“Astonish me!” – Sergei Diaghilev
Beauty becomes more striking when it finds a way to introduce something unexpected and perhaps inscrutable into the familiar. One way to reawaken the viewer's fresh engagement with kinds of beauty that he or she has experienced many times before is to "alienate" the beauty along certain dimensions of meaning; that is, to consciously alter selected aspects of the image's presentation in ways - in some cases overtly, in others subtly or even subliminally - that prompt the mind to stop for an instant and ponder what makes the beauty in this image striking, unanticipated, or somehow alien either to the subject it portrays or to the viewer's notion of what a photograph should be.
Broadly speaking, beauty alienation is what early modernists like Picasso, Brancusi, Kertesz, and Moholy-Nagy were doing when their artwork departed from the conventional depiction of objects as we know them to look in the real world: the familiar is rendered alien in newly beautiful ways. As Ezra Pound exhorted fellow rebels before the First World War, “Make It New!”
These days, the most conventional mode for alienating beauty in art photography, to heighten impact through abstraction, is to shoot in black-and-white rather than in normal colour. The use of monochrome toning is always recognized instantly as unnatural by the human eye, and this difference versus the expected can work to the artist's advantage. To make sense of them, monochromatic subjects generally take a bit more attention and effort for the mind to interpret, which can make them more engaging.
Limiting a work to monochrome is, however, merely the most old-fashioned of many potential modes for alienating photographic beauty to increase its impact. The galleries grouped under alienated beauty test a more diverse palette of alienators. These include:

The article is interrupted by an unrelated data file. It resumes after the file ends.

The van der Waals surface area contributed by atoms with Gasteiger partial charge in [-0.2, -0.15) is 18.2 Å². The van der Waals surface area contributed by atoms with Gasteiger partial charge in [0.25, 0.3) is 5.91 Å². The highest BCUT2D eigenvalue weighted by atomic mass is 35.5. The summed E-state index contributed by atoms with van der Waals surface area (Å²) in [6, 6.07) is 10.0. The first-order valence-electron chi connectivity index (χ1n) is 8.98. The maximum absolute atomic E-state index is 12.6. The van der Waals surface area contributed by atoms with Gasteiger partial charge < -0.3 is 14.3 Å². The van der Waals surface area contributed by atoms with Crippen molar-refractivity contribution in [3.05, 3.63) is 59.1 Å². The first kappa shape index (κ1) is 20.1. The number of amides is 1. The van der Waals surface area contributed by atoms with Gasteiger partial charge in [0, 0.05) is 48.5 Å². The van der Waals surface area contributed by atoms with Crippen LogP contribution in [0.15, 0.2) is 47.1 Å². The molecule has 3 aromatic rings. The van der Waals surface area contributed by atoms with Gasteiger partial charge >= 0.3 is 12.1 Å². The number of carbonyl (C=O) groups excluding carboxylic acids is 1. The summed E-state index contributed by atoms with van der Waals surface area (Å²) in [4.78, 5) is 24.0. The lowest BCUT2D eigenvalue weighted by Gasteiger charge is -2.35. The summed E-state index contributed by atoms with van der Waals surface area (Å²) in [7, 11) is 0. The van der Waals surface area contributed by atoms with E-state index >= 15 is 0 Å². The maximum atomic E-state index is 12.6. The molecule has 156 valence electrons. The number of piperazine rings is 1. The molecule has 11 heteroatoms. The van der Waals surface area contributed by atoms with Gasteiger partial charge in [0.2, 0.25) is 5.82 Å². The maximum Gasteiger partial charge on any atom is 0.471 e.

- reorientation of the image in space
- the artful re-labeling of an image to confound its usual meaning
- the careful juxtaposition of multiple images in combinations that alter their implied meanings
- the deliberate ambiguation of subject scale and context
- the selective or comprehensive alteration of image hues and their tonal relationships
- experimentation in a mode that I call "narrative disruption"
- other techniques as well
As a playful device for engaging viewers, beauty alienation in photography has roots as old as the artform. To pick just one early and celebrated example, consider the quasi-aerial disorientation of subject in the photo of accumulated dust on a sheet of glass in Marcel Duchamp's studio, usually titled "Dust Breeding" (1920), by Man Ray.
Images that deploy alienated beauty should be seductive, "make sense," and be convincing to the eye on their own, altered terms. My experimental practice of alienation (which is described at length in my essay, ideas) strives to expand the boundaries of what a photo-based image may, for the sake of creating fresh aesthetic excitement, be permitted to represent and express in relation to its ostensible content.
66 alienated images, the first of the four galleries in this grouping, lays out these procedures as it goes along.
33 floe abstractions renders, in an updated take on Stieglitz's cloudbank "equivalent" experiment, a world of water whose ambiguities of subject and scale confound whether these are submarine macro-images or shots of sky and space.
My tactical approach is explained in more detail within the commentaries accompanying the related galleries, where you may judge for yourself whether or not you like the brave new visual world conjured there.